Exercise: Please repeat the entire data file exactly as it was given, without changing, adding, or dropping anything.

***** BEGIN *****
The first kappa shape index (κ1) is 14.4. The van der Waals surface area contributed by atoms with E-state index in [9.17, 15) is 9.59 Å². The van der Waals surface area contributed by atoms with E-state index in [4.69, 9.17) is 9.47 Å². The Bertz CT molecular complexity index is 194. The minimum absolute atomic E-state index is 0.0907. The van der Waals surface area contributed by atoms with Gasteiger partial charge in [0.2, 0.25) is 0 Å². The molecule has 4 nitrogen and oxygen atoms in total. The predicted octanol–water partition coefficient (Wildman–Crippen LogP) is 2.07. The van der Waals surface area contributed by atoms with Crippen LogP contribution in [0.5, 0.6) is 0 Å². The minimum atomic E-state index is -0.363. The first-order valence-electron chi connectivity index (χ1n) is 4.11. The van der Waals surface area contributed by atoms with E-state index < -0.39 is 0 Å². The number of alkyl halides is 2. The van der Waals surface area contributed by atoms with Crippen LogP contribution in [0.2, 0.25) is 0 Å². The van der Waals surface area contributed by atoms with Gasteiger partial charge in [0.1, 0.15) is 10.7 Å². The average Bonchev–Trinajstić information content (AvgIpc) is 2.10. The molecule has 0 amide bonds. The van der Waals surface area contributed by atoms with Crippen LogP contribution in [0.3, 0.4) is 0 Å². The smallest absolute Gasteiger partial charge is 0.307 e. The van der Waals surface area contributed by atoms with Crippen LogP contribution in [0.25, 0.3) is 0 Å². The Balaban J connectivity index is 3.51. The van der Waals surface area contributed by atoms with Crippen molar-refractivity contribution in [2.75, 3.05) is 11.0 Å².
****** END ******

The first kappa shape index (κ1) is 14.4. The van der Waals surface area contributed by atoms with E-state index in [9.17, 15) is 9.59 Å². The van der Waals surface area contributed by atoms with E-state index in [4.69, 9.17) is 9.47 Å². The Bertz CT molecular complexity index is 194. The minimum absolute atomic E-state index is 0.0907. The van der Waals surface area contributed by atoms with Gasteiger partial charge in [0.2, 0.25) is 0 Å². The molecule has 4 nitrogen and oxygen atoms in total. The predicted octanol–water partition coefficient (Wildman–Crippen LogP) is 2.07. The van der Waals surface area contributed by atoms with Crippen LogP contribution in [0.5, 0.6) is 0 Å². The minimum atomic E-state index is -0.363. The first-order valence-electron chi connectivity index (χ1n) is 4.11. The van der Waals surface area contributed by atoms with E-state index < -0.39 is 0 Å². The number of alkyl halides is 2. The van der Waals surface area contributed by atoms with Crippen LogP contribution in [0.2, 0.25) is 0 Å². The van der Waals surface area contributed by atoms with Gasteiger partial charge in [0.1, 0.15) is 10.7 Å². The average Bonchev–Trinajstić information content (AvgIpc) is 2.10. The molecule has 0 amide bonds. The van der Waals surface area contributed by atoms with Crippen LogP contribution in [0.3, 0.4) is 0 Å². The smallest absolute Gasteiger partial charge is 0.307 e. The van der Waals surface area contributed by atoms with Crippen LogP contribution in [0.25, 0.3) is 0 Å². The Balaban J connectivity index is 3.51. The van der Waals surface area contributed by atoms with Crippen molar-refractivity contribution in [2.75, 3.05) is 11.0 Å².